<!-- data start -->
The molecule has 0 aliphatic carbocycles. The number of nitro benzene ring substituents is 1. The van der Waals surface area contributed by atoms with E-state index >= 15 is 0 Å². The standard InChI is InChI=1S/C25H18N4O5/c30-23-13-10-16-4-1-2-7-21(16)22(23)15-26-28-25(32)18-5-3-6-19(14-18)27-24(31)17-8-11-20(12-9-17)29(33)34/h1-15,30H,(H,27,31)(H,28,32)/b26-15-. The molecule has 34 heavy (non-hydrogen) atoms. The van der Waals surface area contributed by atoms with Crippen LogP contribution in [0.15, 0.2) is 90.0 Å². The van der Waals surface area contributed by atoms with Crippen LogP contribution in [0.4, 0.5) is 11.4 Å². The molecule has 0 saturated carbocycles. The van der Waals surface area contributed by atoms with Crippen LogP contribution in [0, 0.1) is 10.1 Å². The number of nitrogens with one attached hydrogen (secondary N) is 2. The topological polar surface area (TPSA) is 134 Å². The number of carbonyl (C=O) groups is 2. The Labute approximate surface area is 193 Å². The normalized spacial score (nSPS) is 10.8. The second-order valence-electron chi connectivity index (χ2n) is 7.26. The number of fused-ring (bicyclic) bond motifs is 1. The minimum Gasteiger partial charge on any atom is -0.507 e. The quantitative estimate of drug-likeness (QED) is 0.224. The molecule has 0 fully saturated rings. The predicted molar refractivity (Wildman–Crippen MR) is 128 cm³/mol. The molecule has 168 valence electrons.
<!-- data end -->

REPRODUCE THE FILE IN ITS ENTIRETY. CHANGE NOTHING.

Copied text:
The molecule has 0 aliphatic carbocycles. The number of nitro benzene ring substituents is 1. The van der Waals surface area contributed by atoms with E-state index >= 15 is 0 Å². The standard InChI is InChI=1S/C25H18N4O5/c30-23-13-10-16-4-1-2-7-21(16)22(23)15-26-28-25(32)18-5-3-6-19(14-18)27-24(31)17-8-11-20(12-9-17)29(33)34/h1-15,30H,(H,27,31)(H,28,32)/b26-15-. The molecule has 34 heavy (non-hydrogen) atoms. The van der Waals surface area contributed by atoms with Crippen LogP contribution in [0.15, 0.2) is 90.0 Å². The van der Waals surface area contributed by atoms with Crippen LogP contribution in [0.4, 0.5) is 11.4 Å². The molecule has 0 saturated carbocycles. The van der Waals surface area contributed by atoms with Crippen LogP contribution in [0, 0.1) is 10.1 Å². The number of nitrogens with one attached hydrogen (secondary N) is 2. The topological polar surface area (TPSA) is 134 Å². The number of carbonyl (C=O) groups is 2. The Labute approximate surface area is 193 Å². The normalized spacial score (nSPS) is 10.8. The second-order valence-electron chi connectivity index (χ2n) is 7.26. The number of fused-ring (bicyclic) bond motifs is 1. The minimum Gasteiger partial charge on any atom is -0.507 e. The quantitative estimate of drug-likeness (QED) is 0.224. The molecule has 0 fully saturated rings. The predicted molar refractivity (Wildman–Crippen MR) is 128 cm³/mol. The molecule has 168 valence electrons.